Memory is a notoriously unreliable thing, so your memory artwork probably won’t be “100 % accurate”. However, you can use this to your advantage – by making your paintings or drawings a lot more stylised and expressive than you would be able to do if you were using a photo or a physical object. In addition to this, it’s important to remember that art isn’t photography – so no-one will expect your art to be “100% accurate”.

To give you an example, here’s a painting of mine that is based on my memories of punk nights in a bar called “The Angel” [NSFW] in the late 2000s. I’ve probably got a few of the background details wrong, but this painting is a much more expressive record of my memories than a simple photo would be.

"Days Of The Angel" By C. A. Brown

“Days Of The Angel” By C. A. Brown

If you’re drawing or painting from your old photos or from a physical object, then your artwork will probably look a lot more detailed and “realistic”. Even so, you should probably still use some artistic licence in order to make your picture look a bit more interesting.

For example, in this painting of some cute plastic frogs I’ve owned since the late 1990s and an old DVD, I decided to blur the DVD cover (both in order to avoid distracting the audience from the foreground, and for copyright reasons) and I also added a solid black background so that the bright orange frogs would stand out against it.

"1990s Frogs And More DVDs" By C. A. Brown

“1990s Frogs And More DVDs” By C. A. Brown

2) Fan art: One simple way to create interesting nostalgic art is to make fan art based on TV shows, movies, videogames etc.. from the time period in question. One advantage of this is that it is relatively easy to find reference material (either from looking at the original thing, or doing an image search online). In addition to this, it is also more likely to be something that other people will remember too.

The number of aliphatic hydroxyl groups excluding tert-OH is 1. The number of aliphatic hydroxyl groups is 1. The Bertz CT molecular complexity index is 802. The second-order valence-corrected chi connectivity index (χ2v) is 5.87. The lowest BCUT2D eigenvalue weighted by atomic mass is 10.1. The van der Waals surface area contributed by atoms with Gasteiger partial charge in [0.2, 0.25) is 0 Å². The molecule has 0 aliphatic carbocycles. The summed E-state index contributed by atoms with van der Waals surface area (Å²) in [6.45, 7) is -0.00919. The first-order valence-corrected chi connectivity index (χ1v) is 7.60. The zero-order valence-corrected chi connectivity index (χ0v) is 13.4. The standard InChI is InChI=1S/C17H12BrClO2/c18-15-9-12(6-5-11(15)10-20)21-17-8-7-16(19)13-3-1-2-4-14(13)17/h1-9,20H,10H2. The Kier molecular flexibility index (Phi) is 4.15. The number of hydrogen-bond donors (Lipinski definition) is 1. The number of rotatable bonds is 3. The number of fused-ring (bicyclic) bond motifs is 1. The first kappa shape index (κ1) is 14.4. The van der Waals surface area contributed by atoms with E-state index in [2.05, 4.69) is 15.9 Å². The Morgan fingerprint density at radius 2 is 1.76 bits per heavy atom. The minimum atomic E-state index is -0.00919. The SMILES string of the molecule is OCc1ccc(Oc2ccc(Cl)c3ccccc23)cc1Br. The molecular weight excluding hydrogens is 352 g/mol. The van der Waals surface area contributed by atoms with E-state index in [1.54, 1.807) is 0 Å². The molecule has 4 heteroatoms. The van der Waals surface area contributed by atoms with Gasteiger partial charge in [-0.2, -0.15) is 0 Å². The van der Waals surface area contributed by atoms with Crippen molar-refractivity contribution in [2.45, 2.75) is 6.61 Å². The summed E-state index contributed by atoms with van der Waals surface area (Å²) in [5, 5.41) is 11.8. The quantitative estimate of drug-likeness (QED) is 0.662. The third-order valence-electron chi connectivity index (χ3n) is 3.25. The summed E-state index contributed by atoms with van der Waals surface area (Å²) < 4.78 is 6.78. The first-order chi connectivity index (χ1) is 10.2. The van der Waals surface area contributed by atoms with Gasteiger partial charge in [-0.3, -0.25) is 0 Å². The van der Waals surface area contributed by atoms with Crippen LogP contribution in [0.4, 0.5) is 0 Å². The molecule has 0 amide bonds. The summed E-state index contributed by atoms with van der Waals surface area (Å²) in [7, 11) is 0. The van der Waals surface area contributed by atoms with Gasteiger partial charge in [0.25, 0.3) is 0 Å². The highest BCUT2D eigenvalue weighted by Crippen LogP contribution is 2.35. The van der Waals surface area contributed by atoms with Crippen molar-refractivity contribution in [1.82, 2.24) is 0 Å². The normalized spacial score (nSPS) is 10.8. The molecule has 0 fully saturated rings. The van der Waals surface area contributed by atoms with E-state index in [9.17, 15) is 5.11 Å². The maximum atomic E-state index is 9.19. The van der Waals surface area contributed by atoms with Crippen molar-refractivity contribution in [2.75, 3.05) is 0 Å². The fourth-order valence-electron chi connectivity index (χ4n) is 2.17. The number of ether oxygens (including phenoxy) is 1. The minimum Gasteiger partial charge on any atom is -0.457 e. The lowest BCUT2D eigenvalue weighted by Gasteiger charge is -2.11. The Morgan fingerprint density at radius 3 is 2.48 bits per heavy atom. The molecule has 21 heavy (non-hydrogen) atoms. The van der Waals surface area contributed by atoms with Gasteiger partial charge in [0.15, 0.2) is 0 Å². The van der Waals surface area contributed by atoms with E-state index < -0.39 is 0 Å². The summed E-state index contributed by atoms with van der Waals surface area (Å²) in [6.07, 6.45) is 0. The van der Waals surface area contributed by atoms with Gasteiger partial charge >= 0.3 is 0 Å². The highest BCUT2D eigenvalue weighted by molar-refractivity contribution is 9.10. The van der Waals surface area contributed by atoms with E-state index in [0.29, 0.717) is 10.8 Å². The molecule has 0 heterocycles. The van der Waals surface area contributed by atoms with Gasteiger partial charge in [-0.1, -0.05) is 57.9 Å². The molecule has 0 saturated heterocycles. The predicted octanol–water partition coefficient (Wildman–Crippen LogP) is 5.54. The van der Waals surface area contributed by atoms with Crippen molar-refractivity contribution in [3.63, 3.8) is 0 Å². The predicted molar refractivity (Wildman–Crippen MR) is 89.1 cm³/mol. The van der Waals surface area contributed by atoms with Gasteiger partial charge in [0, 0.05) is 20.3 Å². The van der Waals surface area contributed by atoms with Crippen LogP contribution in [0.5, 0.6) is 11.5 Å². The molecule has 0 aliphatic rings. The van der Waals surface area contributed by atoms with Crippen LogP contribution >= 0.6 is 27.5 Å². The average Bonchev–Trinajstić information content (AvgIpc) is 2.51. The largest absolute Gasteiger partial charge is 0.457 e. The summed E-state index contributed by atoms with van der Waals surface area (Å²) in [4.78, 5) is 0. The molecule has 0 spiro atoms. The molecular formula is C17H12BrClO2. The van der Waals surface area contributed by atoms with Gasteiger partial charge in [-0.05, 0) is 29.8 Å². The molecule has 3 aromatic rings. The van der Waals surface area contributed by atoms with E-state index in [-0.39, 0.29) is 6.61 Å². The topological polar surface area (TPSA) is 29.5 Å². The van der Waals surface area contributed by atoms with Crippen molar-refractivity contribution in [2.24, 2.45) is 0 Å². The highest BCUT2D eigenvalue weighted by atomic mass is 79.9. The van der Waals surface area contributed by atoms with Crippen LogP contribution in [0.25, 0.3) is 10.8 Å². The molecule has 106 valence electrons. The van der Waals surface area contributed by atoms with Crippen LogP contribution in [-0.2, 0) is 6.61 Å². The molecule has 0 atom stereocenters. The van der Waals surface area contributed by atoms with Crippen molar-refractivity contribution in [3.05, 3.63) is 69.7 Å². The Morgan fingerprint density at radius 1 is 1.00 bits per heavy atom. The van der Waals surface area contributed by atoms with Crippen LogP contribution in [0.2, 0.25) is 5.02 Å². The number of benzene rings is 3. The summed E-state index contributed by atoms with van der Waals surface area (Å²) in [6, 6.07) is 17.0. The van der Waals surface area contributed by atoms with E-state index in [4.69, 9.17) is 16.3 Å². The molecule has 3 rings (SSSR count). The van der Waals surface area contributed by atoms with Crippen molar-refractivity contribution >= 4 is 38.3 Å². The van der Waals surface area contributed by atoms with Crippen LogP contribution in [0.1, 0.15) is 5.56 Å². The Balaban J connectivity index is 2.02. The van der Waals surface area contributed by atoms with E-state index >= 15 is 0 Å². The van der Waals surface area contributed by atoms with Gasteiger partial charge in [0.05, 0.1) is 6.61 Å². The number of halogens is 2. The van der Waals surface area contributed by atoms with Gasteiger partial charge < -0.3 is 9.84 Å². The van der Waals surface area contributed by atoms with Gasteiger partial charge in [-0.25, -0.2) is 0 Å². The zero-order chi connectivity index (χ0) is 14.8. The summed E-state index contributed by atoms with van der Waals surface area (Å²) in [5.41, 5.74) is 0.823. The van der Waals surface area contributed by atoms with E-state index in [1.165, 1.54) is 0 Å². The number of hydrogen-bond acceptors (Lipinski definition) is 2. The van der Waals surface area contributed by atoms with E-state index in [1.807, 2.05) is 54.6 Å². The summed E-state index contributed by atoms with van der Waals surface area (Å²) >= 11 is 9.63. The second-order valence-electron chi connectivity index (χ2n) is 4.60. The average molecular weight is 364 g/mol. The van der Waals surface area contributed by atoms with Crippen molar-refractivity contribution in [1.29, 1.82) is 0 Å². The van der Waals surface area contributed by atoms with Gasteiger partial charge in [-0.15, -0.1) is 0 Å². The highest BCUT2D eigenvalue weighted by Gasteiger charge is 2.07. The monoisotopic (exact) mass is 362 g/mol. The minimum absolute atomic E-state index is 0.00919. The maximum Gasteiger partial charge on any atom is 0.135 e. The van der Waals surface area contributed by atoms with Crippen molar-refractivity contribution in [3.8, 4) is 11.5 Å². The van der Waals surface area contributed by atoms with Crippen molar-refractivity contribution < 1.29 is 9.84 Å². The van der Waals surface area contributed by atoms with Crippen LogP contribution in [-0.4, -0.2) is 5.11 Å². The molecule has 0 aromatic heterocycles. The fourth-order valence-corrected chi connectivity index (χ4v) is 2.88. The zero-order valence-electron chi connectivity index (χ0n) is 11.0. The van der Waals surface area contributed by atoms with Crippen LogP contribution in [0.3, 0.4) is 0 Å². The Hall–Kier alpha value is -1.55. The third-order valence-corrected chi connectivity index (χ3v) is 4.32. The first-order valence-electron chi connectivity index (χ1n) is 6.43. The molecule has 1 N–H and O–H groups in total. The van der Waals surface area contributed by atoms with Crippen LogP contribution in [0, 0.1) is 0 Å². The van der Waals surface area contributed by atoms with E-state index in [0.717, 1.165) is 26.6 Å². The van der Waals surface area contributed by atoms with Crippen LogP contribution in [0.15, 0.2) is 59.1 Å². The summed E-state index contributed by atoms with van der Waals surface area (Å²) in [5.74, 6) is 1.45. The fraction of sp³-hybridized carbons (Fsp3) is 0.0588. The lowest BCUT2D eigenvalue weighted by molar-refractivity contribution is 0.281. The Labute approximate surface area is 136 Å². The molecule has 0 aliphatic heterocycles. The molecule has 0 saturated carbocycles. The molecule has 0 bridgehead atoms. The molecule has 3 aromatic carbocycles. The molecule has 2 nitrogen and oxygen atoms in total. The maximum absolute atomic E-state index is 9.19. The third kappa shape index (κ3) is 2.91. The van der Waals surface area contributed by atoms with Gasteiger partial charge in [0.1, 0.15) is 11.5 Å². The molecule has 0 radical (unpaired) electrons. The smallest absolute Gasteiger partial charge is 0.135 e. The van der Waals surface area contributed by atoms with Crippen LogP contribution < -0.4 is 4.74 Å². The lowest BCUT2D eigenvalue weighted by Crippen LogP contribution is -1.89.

Even if it isn’t something that is widely known, then it’ll probably be something that someone will remember – like this fan art/parody (the show’s logo contains a lot of dangerously exposed wiring, it seemed like too obvious of a thing not to make a joke about) picture that I made a year or two ago of an old TV show from the 1990s called “Bugs“:

"Fan Art - Bugs - Cool Show, Deadly Logo" By C. A. Brown

“Fan Art – Bugs – Cool Show, Deadly Logo” By C. A. Brown

However, although fan art is usually tolerated by most large media companies (and, in the EU and US, the right to make parodies is protected by law), you will be somewhat limited in what you can do with your fan art. In other words, you can’t sell your fan art or claim that it’s entirely your own work.

Not only that, fan art can often lack the personal quality that nostalgic art based on memories etc… can have.

3) Stylised composites: This is one of my favourite ways of making nostalgic art, although it certainly has it’s downsides. Basically, you make a new painting or drawing that is heavily inspired (but not a direct copy of) by a number of things from a particular period in history. Personally, the 1990s is my favourite decade when it comes to this type of art.

Although you’ll end up with something new, exciting and crammed with nostalgia, this type of artwork usually requires a lot of prior research. Whilst this could just include image searches for fashions from a particular decade, or research into technology, film etc… you’ll have to look at a lot of things and then create a composite of original things that are inspired by (but not a direct copy of) a mixture of all of these things.

If you’re making artwork that revolves around an unrealistic genre of fiction, then look at examples of films, games etc.. from that time period for inspiration. However, unlike fan art, you should only use generic, uncopyrightable elements from these things (for example, 1980s/1990s sci-fi would include a lot of neon lighting, rainy weather, leather trenchcoats, mega cities etc…..)

In addition to this, you’ve also got to remember not to cram too many nostalgic things into just one painting. Yes, this can work in some stylised paintings, but if you’re trying to make a “realistic” painting, then less is often more. Still, there’s something to be said for pastiche-style paintings, like this one I made quite a few months ago:

"All Kinds Of Awesome" By C. A. Brown

“All Kinds Of Awesome” By C. A. Brown


Anyway, I hope that this was useful 🙂